Issues of image permanence, particularly image fading and highlight staining, were a concern for serious albumen printers in the 19th Century. In particular John Spiller and Matthew Carey Lea examined the chemical causes for these characteristic defects in some depth. Their insightful work forms the basis of much of our contemporary understanding on the permanence of silver-based images. Other useful articles present tips for avoiding the more common pitfalls encountered by photographers when printing on albumen paper.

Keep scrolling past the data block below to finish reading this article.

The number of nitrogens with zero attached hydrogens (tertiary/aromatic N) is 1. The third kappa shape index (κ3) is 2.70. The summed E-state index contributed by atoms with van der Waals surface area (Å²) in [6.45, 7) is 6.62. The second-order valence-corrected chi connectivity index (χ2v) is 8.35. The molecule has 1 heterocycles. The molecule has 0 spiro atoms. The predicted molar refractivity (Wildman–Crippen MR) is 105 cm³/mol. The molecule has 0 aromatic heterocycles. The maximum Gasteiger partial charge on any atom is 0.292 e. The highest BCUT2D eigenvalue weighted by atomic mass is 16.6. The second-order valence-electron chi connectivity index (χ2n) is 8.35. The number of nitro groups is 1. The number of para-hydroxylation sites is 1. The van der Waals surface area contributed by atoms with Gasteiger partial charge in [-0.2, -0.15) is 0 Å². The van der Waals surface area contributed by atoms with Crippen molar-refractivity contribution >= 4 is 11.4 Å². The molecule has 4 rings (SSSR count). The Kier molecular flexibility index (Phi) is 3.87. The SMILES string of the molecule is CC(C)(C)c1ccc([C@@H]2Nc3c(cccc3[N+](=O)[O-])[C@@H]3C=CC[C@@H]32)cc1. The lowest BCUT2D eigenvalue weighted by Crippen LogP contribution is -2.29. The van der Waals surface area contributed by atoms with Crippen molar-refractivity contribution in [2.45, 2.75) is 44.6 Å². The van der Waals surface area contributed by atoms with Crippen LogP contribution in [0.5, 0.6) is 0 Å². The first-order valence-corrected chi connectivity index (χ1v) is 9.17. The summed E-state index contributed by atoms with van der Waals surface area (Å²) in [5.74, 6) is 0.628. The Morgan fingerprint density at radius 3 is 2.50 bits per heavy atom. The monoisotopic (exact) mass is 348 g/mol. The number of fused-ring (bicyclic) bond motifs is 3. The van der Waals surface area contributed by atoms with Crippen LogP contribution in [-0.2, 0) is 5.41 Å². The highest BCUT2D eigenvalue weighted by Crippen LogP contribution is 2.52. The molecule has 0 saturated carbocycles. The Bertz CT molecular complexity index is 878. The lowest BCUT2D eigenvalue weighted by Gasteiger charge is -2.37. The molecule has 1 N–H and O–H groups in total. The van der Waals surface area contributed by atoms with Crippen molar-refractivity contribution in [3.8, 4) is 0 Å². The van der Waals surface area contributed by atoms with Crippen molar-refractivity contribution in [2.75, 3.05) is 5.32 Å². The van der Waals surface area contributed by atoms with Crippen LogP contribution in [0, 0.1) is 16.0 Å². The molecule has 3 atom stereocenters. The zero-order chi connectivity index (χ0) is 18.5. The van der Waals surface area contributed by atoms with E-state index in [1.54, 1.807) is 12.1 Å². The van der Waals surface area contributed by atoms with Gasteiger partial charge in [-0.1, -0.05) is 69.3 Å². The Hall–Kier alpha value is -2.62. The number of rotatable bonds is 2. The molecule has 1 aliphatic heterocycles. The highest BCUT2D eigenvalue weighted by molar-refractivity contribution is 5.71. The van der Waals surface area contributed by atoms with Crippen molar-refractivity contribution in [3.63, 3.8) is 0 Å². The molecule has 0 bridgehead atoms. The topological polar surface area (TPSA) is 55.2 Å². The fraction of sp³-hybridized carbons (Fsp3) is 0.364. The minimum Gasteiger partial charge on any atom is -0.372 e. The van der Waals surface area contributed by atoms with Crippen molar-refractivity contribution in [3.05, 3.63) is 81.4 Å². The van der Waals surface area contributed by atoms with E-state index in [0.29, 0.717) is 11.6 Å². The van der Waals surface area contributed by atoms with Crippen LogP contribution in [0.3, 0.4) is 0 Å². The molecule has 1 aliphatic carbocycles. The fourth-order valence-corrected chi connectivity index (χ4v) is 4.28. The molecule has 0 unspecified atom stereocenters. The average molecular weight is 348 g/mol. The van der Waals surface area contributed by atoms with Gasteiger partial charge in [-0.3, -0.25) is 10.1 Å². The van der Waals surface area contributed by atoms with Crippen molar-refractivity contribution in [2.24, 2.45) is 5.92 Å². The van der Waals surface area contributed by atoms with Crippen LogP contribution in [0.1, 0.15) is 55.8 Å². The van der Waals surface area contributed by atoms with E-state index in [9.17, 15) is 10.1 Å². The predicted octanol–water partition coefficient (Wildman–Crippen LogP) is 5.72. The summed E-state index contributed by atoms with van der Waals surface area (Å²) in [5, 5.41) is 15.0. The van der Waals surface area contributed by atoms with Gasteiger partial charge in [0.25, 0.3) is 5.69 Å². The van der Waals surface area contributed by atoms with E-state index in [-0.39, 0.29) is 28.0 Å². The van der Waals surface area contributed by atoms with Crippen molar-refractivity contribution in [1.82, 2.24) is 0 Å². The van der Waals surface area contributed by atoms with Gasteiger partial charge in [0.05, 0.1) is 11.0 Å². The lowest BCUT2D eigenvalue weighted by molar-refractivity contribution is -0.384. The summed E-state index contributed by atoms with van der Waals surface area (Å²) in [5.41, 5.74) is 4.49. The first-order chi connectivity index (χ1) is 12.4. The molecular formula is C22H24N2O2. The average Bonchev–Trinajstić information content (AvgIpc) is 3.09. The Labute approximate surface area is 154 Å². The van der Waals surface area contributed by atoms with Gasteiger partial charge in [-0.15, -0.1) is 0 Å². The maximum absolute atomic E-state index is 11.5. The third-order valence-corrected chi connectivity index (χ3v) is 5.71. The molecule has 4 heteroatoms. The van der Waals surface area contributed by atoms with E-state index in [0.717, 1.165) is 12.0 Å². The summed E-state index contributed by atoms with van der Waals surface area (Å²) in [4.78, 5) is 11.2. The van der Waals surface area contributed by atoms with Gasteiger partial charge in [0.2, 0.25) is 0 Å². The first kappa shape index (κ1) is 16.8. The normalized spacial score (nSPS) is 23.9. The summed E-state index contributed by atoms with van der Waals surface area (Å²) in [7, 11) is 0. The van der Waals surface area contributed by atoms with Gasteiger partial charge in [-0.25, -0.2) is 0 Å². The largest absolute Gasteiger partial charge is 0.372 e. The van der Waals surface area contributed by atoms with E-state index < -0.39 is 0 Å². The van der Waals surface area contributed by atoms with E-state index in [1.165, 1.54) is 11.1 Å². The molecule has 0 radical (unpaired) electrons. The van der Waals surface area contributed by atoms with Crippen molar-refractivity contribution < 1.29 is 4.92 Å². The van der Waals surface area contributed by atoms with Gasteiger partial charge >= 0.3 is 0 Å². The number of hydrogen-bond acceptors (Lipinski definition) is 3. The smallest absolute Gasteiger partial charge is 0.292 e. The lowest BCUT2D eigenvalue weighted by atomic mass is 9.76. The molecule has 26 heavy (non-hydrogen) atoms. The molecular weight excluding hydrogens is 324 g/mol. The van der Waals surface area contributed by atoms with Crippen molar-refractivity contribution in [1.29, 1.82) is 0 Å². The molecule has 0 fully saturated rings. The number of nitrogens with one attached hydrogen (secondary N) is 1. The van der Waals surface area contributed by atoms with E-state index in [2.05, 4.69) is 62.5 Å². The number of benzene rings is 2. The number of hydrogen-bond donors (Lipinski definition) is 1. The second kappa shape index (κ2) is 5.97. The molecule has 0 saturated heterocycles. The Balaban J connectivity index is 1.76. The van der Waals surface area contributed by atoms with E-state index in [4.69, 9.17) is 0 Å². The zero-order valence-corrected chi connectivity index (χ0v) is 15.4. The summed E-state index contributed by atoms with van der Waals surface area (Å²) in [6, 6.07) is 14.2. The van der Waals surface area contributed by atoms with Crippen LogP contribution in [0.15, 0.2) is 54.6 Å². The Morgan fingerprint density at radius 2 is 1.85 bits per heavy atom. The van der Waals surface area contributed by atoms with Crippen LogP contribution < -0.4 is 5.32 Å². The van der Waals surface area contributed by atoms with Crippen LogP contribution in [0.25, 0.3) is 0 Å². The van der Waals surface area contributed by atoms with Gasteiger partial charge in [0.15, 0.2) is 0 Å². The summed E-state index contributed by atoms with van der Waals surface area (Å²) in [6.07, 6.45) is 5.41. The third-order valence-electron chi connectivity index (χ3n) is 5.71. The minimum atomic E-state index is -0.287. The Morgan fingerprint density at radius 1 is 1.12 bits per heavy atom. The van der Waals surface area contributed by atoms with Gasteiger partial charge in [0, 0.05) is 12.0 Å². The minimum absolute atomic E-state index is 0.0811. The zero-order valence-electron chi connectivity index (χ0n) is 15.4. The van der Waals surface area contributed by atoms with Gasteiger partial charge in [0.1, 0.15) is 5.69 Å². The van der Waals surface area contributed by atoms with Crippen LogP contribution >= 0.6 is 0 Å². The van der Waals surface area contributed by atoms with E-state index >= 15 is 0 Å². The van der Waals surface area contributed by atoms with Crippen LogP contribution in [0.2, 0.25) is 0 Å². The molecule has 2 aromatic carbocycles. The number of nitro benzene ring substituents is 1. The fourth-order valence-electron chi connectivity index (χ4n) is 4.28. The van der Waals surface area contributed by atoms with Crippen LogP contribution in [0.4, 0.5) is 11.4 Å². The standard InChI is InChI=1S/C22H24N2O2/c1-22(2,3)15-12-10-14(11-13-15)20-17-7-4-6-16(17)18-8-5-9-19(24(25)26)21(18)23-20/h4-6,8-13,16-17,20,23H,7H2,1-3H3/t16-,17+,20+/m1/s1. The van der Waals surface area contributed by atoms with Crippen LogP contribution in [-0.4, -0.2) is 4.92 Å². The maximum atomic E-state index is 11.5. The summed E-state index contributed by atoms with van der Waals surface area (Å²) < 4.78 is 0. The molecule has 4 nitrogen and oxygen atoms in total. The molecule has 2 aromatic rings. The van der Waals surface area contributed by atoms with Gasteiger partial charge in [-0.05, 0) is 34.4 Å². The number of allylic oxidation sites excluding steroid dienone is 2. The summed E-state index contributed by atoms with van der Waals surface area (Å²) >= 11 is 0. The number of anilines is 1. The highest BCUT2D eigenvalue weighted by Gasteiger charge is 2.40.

20th Century authors dealing with stability of albumen photographs look at both chemical degradation (fading and staining) but also physical deterioration. A well-known physical attribute of albumen prints is the overall pattern of cracking found in the albumen layer, usually apparent under low magnification. Several conservation-related articles explain the origins of these cracks and describe the impact of conservation treatment on albumen cracking.